Compare this to the bleak landscapes of Antonioni which are stylish, almost like paintings and his women, who are quite good looking and depressed. The stylish city scapes reflect a growing post war distaste of modern amenities. No cause for the sadness of Antonioni's women is obvious. It seems as if the very material advances that have made their lives easy are depressing them. In La avventura, as soon as one main character disappears, her friend, the central female character, never flinches whilst being kissed by friends fiancé. That depression induced by technological advances can be balanced by promiscuous sexual acts seems acceptable to Antonioni's neurotic creations. In Tarr however, it is as if the entire community of people have surrendered after witnessing an event of enormous magnitude. Here, bawdy sexuality is the norm rather than an exception.

It is entirely possible that Tarr shows us a moral fibre that totalitarian rule has produced or that energy sapping state of the soul that only allows a certain movement of the limbs and permits nothing other than hedonism. However, to situate Tarr only in a totalitarian space or Hungarian space will be an injustice to his work. In essence, his movies depict a state of men and women in slumber, in lassitude. That such states of mind can exist is his concern. He is also concerned with the lack of any positive or life affirming stance on the part of these souls or that they lack souls entirely? Tarr thus depicts, if symbolically the state of men and women who have taken a back seat and are thus virtually waiting for a messiah. In Satantango, this clearly seemed to me to be the case and in the first moment of Harmonies, the main character is defintely giving a demonstration. Too much is written nowadays about the effect of politics and social policies on modern conditions of our lives but unless the change comes from within, there can be no fruit in waiting for some one to come and effect a change.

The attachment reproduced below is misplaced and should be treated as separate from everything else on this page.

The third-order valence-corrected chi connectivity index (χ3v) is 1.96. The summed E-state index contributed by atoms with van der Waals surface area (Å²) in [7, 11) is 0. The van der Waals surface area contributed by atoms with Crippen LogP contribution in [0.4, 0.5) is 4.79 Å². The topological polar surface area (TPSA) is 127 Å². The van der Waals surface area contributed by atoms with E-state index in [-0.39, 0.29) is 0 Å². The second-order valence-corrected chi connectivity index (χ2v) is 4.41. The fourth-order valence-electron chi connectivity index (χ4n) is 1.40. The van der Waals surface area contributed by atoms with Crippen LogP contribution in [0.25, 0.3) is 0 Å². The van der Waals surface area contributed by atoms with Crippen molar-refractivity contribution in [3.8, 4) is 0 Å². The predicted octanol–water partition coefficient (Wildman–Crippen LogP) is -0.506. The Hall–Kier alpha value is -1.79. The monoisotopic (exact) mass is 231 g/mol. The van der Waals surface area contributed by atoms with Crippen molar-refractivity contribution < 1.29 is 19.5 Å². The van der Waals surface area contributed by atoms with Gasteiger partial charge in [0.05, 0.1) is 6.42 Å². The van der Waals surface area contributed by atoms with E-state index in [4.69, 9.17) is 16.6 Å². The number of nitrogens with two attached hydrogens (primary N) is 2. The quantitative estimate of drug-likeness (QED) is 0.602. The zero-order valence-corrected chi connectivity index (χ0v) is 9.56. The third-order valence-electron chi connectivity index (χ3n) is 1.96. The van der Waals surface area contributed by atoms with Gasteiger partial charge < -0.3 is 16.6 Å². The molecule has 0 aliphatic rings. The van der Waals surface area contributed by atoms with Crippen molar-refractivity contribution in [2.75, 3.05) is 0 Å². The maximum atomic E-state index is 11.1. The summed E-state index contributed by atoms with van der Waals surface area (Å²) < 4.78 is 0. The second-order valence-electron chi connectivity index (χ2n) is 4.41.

Tarr is a supreme artist. His work demonstrates the effect of moral ineptitude. The bawdiness and the ugliness he shows is not something he relishes but something that he finds revolting to say the least. However, he is also a realist and in his portrayals, he shows very artistically the damaged fabric of our times. Inevitably, this will lead to existential interpretations of his work, especially because of his collaborations with Krasznohorkai. One would like to see these movies outside of a specific landscape and linger and think that essentially all human experiences are similar.

1 comment:

Roxana said...

if only i were a mind-reader! :-)

but you seem to be one too, since you also posted about Contempt when i was just about to watch the film! not to mention the Japanese coincidences...

this post is particularly challenging for me, since i was born and raised in the same universe. ever bleaker. though i haven't managed to see Tarr's films until now, i've intended to for quite some time, as you know.
i have to ponder longer before answering more.